Emperor Xi's China is Done Biding Its Time

Kevin Rudd Q&A in Bloomberg View

A book about Chinese President Xi Jinping entitled 'The Governance of China'

A book about Chinese President Xi Jinping entitled 'The Governance of China' is seen on display at a bookstore in Beijing on February 28, 2018. (Greg Baker/AFP/Getty Images)

Tobin Harshaw of Bloomberg View published a Q&A with Asia Society Policy Institute President Kevin Rudd, who last year began a research study on contemporary China and Xi Jinping at the Jesus College at Oxford. Harshaw asks the former Australian Prime Minister about his studies as well as the current state of Chinese politics, the Chinese economy, and China's role in the Asia-Pacific region. What follows is an excerpt from the original interview

Tobin Harshaw: So, it's obviously not typical for a former world leader to go back to school. Can you tell me why you decided to get an Oxford degree, and why you thought studying Xi’s China in that way was something you needed to do?

Kevin Rudd: Well, I’ve been a student of China now for 40 years, since I first started studying Chinese language and history and politics at the Australian National University at the end of the Cultural Revolution. But with the rise of Xi Jinping, there is something about China’s current rise which makes it fundamentally important to understand his particular worldview.

What do I mean by that? It’s that China is an authoritarian political system. We know that. Xi Jinping brings an extraordinary level of personal political power to what is already an authoritarian system. And as I’ve been predicting for some time, he’s going to be a leader for a very long time into the future. And that’s now been confirmed by recent constitutional changes. Therefore, understanding his own particular view of the role of the party, the role of the country within the region, and what China seeks to do in the world at large, I think now demands quite concrete and detailed studies. So, that’s why I’ve gone back to school and why I’m doing the primary research on Xi Jinping’s worldview.

TH: And, in a nutshell, can you tell us what exactly that view is? And maybe how it differs from the view of Deng Xiaoping and the intermediary presidents they’ve had since the 1980s?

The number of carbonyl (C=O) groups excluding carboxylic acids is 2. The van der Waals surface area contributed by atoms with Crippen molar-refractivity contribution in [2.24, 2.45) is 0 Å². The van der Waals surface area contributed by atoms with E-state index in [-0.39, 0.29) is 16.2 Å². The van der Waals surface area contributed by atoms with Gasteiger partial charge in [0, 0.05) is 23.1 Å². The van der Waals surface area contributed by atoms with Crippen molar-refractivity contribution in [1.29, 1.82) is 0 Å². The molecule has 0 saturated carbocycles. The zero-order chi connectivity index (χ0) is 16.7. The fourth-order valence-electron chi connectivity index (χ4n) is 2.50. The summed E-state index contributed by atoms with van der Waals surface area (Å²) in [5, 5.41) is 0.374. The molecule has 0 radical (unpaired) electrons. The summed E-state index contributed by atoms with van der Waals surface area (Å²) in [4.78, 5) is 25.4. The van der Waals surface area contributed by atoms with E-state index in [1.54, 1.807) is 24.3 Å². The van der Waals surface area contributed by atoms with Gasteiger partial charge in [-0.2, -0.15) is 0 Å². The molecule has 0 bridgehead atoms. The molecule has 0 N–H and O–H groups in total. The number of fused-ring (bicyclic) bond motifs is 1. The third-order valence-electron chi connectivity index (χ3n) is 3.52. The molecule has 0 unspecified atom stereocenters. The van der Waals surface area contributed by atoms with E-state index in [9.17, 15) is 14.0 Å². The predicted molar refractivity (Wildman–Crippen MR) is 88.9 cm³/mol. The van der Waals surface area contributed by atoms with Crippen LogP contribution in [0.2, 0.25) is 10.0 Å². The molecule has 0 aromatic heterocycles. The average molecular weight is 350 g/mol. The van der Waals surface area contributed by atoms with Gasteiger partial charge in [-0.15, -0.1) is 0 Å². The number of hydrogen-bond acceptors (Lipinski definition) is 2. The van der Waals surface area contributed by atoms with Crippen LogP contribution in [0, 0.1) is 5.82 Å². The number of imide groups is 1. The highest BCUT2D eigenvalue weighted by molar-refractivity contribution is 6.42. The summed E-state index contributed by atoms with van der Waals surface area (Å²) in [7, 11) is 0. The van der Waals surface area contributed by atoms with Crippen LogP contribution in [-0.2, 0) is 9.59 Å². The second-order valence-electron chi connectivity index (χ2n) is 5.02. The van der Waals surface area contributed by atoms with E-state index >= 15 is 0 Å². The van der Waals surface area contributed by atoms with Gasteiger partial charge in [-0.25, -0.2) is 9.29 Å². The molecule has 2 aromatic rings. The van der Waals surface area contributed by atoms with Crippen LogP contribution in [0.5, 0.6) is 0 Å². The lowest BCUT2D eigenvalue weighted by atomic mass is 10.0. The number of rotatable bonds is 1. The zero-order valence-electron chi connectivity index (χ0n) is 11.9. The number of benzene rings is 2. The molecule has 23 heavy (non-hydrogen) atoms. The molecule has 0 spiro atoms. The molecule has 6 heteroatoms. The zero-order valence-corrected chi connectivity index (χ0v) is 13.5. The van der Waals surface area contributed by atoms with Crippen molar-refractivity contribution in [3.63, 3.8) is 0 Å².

KR: Well, if I could answer your question in a nutshell I wouldn’t be spending three years doing the research, then writing it up and maybe turning it into a book. But let me try to give you a haiku, to mix our East Asian metaphors, about how we best get a take on Xi Jinping’s worldview probably in three points. For 35 years or more now, there’s been a trend in China. These politics initiated by Deng are meant to normalize the functions of the Chinese state, as opposed to the party always dominating the state. Xi Jinping has turned that trend around, and we now see an assertion or re-assertion of the party’s absolute power. That’s the first point.

I think the second trend that clearly emerges is that Xi Jinping’s view is that the party and only the party, and only under his leadership, can hold China together as it undergoes this greater transition into becoming a global great power. And, in the course of the next decade, become the largest economy in the world. Therefore, he sees his leadership in the party as being central to that.

And then third, I think it’s this: We see, also, the reassertion of the importance of ideology within the country. There is less space for domestic political dissent over which way China is going domestically or internationally. There’s now more of a predisposition to have a central party line. These are big changes from the past. And finally, to sum up the question on China’s view of itself in the world, we’ve been told for a long, long time that Deng Xiaoping’s action was this: “Hide your strength, bide your time, never take the lead.” Xi Jinping in his last five years turned that on its head, and now we see consciously and deliberately a more overtly activist Chinese foreign policy and security policy and international economic policy in the world at large. All these things are new.

Read the full interview. 

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